THE DRILLING PROCESS
In the small hole drilling process, rotating tube electrodes are advanced into the workpiece using a significantly modified version of the same EDM process employed in the traveling wire EDM application, which produces planar surfaces. Whereas in the wire application one is limited to relatively low currents to avoid wire electrode failure since a tensile stress is imposed on the wire, in the fast hole drilling application significantly higher currents are possible since tube electrodes are not subjected to any tensile stress. Therefore, the construction of tube electrodes has historically been limited to the homogeneous materials copper and copper-zinc brass alloys which were known to perform well in the wire application. The selection of the tube material is usually dictated by either the power supply of the machine tool or the workpiece material. Copper tubes are preferred for burning tungsten carbide and some complex aerospace alloys. However, most small hole drill machine tools are designed for and recommend brass tube electrodes. The tubular configuration can be single channel or multi-channel with a wide range of configurations to provide adequate high pressure dielectric flushing. Until recently, only standard brass or copper tubes of various geometries have been available for this rapidly growing application which has primarily been driven by the demands of cooling hole technology for turbines.
GIP COATED TUBE ELECTRODES
In fast hole drilling, the active surface resulting in metal removal by erosion is the exposed tube end which is perpendicular to the available tube surface for coating if a single channel tube is considered to be a wire with a hole along the wire axis. Whereas, the active surface represents 100% of a coated wire electrode, it only represents 10% - 15% of the active surface in a coated tube electrode. In addition, flushing in the wire application can be enhanced by manipulating the properties of a coated electrode whereas in the tube application flushing is accomplished by over powering the process with high electrical currents and high pressure dielectric fluid flow since tube fracture is no longer a consideration as it was in the wire application. Therefore, it is not surprising that historically coated tube electrodes for fast hole drilling have never been given serious consideration. However recently the technical team at GIP re-examined this EDM application and has developed an innovative, patent pending technology and process to produce coated tubular electrodes which offer significant improvements in machining efficiencies.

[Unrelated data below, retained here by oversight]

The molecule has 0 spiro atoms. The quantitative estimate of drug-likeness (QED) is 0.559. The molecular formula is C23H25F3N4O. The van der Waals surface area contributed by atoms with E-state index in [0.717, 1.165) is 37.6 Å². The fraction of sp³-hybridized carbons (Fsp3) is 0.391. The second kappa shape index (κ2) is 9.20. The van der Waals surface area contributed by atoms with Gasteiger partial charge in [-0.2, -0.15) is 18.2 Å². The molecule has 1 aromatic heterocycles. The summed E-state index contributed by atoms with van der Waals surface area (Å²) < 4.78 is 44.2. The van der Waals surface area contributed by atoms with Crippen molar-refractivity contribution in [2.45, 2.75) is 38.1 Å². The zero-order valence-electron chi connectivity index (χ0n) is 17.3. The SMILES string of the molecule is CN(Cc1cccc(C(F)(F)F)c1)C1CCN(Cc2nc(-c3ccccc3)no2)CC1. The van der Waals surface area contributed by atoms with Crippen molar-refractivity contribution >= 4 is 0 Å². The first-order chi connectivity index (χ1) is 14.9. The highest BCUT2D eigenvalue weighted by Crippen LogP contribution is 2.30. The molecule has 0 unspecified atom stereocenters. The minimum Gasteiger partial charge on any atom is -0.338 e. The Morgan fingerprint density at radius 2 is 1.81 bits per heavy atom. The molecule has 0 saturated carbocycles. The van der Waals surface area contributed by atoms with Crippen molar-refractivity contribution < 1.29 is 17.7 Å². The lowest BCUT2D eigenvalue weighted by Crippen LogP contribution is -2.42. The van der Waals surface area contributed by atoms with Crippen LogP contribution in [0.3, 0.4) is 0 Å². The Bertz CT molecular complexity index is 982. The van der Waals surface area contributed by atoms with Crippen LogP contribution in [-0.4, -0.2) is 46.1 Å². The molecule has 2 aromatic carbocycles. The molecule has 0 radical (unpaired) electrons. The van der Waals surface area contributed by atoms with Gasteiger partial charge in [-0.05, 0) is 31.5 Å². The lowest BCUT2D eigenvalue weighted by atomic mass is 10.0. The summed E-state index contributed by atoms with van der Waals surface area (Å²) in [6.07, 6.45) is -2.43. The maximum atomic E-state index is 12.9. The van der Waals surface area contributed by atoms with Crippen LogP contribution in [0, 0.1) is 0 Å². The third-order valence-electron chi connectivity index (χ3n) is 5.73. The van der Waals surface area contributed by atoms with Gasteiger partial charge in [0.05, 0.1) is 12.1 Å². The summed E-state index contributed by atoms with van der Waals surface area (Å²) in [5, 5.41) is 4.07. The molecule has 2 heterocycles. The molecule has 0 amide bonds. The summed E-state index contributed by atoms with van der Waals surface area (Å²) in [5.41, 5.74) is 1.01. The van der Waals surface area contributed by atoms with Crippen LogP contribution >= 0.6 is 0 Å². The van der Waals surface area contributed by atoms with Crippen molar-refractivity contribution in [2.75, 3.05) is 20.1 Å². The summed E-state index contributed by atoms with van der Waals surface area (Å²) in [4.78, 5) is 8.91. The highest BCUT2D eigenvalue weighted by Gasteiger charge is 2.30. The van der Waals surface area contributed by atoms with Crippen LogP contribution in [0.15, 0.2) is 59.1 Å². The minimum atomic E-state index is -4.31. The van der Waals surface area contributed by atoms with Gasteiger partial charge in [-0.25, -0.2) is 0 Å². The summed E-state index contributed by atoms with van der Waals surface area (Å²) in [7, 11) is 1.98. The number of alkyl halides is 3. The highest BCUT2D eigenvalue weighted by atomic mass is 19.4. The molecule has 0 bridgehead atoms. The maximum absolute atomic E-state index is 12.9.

GIP COATED TUBE ELECTRODE PERFORMANCE
An evaluation test was designed to compare the fast hole drilling performance of GIP’s gamma phase brass coated single channel tube electrodes to uncoated brass single channel electrodes. Both electrodes were 300mm in length at a diameter of 1.0 mm. The tests were conducted on an Ocean FH350 CNC 32amp machine tool at the Ocean Technology Center in Taiwan. The tests were performed using the manufacturer’s SKD (steel) 1.00 mm Technology on a 50.0mm thick block of D2 tool steel hardened to Rc 52–54 along with Carbide and Inconel. The coated electrodes can handle more aggressive settings than the plain brass electrodes but have also shown better results with the same settings.
The coated electrodes not only make a noticeable reduction in cycle time and wear in most cases when drilling, but they also show much improvement during the “break thru” of a thru hole. When the electrode loses the flushing at “break thru”, the coated electrode shows an improved performance for finishing a uniform hole diameter.
GIP COATED TUBE PERFORMANCE
ON A SIMULATED DIFFUSER POCKET
A simulated milling evaluation test was designed to compare the diffuser pocket milling application performance of GIP’s gamma phase brass coated single channel tube electrodes to uncoated brass single channel electrodes. All electrodes were 300 mm in length at a diameter of 1.0mm. The tests were conducted on a Beaumont 8060-63A machine tool at the Beaumont Technology Center in Batavia, Ohio and an Ocean FH350 CNC 32amp machine tool at the Ocean Technology Center in Taiwan. The tests were performed on a 0.125 inch thick sheet of Inconel, positioned at a 60 degree angle from horizontal on the Beaumont and a series of shapes on the Ocean machine with the same set-up but deeper shapes.